Let us break some myths:

1. SEBI is here to protect the small investor: Well tried! Nobody is here to protect the small investor, but to keep the small investor a facade has to be created. So along with MCA, ROC, IRDA, CLB, ..one more body was needed to complete the alphabetic soup so the alphabets S, E, B and I have been included.

2. All information is available on the SEBI site: I dare you to find the list of brokers who have been prosecuted – surely even they cannot find it. It is an old trick. If some body asks you for information give it in such a muddled form – a 500 page report with references, clauses, sub-clauses.

3. They take suo moto action on insider trading: It is the stock exchanges who have the data scanning ability to find a pattern in things like insider trading. The regulator sadly lacks the technical ability to spot and find a pattern in the trades and prices.

4. They do very investor friendly things: If insisting that the shareholders should get the full copy of the balance sheet is a good step, then you may be right, but I am not sure. One prominent industrialist said ‘let people ask for a full report’ rather than send it as a default option. SEBI said NO. So all of us get big, bulky balance sheets and 99% (I am sure that I will not need to change it from here) of us who receive it will chuck it out without reading it…sad but true.

5. Removing the entry load is a fantastic thing for the small unit holder: Well the small investor (what ever it means) is likely not to get any service from the vanishing distributor. It is likely that he/she will go to the net and make and investment or go to a broker and pay brokerage instead of an entry load 🙂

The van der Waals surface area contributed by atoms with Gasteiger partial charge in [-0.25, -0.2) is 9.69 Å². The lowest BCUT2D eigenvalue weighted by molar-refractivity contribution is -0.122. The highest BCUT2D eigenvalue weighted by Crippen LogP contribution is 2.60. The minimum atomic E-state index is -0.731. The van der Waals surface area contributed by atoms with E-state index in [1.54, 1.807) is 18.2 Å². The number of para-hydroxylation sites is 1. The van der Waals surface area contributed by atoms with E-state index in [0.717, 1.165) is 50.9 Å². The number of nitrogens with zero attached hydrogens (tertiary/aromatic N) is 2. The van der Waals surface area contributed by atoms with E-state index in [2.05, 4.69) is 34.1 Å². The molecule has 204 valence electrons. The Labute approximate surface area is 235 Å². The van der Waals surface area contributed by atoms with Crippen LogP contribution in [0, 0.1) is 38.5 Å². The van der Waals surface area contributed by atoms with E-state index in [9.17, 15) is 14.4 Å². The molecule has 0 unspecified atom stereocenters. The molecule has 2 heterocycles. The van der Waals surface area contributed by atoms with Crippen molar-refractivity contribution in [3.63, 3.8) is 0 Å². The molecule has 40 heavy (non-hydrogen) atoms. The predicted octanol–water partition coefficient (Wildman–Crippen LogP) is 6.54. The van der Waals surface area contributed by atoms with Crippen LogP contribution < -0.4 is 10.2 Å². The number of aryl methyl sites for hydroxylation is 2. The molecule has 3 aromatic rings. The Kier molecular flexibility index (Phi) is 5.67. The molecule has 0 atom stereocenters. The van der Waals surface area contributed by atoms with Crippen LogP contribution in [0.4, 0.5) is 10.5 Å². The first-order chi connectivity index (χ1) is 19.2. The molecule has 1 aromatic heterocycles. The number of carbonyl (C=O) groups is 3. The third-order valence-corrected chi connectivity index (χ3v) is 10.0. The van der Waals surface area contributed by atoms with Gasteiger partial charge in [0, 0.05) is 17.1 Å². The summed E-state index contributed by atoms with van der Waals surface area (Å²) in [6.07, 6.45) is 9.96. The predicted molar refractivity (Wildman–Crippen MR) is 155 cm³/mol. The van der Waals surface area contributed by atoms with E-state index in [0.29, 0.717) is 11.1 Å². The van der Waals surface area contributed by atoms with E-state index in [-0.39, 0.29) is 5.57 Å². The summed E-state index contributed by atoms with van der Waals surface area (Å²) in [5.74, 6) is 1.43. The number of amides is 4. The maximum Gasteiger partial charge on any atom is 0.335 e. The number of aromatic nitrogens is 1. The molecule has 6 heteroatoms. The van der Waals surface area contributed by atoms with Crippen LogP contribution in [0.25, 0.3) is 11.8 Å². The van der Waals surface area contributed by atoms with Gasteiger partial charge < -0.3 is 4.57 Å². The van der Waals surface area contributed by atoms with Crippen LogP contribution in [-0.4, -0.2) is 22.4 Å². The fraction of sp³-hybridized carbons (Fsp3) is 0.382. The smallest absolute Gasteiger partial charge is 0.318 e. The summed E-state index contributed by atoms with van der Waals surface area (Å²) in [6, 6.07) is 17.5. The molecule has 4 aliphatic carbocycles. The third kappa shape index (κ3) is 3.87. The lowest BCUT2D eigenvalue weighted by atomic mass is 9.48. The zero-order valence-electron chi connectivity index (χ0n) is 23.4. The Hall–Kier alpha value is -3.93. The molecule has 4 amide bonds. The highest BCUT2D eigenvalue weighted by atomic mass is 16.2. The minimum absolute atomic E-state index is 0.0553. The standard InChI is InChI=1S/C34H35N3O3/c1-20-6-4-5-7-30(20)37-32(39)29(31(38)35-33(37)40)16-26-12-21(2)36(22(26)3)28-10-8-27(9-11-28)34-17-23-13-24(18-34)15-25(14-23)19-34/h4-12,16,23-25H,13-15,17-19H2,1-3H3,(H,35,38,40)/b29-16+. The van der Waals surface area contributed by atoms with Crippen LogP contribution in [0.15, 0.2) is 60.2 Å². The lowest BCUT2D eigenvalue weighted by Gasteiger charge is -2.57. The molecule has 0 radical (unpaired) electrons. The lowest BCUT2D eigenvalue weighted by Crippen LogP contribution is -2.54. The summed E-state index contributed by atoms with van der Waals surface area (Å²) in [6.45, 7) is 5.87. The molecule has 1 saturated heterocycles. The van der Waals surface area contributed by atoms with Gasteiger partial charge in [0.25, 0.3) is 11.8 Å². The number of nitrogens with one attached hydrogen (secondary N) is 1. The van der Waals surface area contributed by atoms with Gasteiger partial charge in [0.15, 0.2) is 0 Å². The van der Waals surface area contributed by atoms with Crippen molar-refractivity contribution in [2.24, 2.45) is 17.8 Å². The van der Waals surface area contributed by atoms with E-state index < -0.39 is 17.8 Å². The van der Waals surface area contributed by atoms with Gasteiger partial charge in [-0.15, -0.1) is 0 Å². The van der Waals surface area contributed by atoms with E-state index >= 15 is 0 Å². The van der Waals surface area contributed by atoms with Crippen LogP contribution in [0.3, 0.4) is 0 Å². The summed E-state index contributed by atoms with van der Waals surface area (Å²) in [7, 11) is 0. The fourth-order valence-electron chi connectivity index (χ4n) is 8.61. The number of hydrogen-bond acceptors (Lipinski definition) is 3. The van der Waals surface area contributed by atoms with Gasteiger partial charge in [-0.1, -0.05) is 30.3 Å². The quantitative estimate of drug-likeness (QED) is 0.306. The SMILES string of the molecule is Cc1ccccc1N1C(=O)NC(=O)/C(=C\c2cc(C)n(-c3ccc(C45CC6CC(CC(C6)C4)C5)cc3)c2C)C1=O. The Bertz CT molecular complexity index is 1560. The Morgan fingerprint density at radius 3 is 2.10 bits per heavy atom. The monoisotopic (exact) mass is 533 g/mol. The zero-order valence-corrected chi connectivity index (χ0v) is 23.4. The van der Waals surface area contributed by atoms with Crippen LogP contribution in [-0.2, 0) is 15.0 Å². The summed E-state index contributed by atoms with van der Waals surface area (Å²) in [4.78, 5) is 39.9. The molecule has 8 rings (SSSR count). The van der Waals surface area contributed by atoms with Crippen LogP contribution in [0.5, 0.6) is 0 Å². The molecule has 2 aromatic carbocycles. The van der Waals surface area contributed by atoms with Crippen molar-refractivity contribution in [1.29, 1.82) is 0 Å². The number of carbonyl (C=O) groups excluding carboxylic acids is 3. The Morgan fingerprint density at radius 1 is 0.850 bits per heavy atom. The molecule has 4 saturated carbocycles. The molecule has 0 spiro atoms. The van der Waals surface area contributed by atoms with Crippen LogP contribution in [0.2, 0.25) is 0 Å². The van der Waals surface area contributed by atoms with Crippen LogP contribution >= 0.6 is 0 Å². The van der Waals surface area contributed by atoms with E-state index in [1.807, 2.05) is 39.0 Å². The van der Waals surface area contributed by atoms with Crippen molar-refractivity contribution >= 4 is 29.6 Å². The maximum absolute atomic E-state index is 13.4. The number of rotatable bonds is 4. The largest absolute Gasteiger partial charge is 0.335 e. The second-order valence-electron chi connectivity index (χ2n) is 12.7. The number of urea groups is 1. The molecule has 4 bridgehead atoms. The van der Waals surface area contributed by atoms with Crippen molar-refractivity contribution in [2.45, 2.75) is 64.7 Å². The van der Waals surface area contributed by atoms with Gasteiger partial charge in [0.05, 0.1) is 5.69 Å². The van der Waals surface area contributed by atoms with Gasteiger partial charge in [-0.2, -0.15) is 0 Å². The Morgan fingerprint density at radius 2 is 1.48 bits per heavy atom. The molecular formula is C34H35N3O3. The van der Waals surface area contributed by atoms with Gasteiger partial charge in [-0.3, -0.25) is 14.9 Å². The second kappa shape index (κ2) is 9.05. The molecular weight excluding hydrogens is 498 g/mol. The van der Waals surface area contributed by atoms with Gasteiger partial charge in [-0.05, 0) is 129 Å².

aaj ke liya itna panga bas…:(

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  1. Regulator seems to be interested only in regulating, not in growth. Over regulation would either kill or stunt the industry.

    There are only around 8 to10 million investors in mutual funds. A mere Rs.2 Lakh crore of equity assets is managed by the mutual funds industry.

    In April to June’10 quarter, only 30.9 lakhs entities (including individuals) participated in the Indian stock market. 3 million out of 1150 million, 0.26% of the population!

    Out of the above data, the majority of the volumes would have come from few thousand FIIs.

    60% of the volumes done everyday in the stock markets are intraday. The majority of the remaining volume would have investment tenure of a week to few months. Asking a stock broker to promote long term equity investments is one big tragic joke.

    In a country which is having a 30 crore middle class, hardly 3% of them have exposure to equity markets.

    Let us merrily keep regulating on and on. Why we should stupidly worry about growth and spreading equity awareness.

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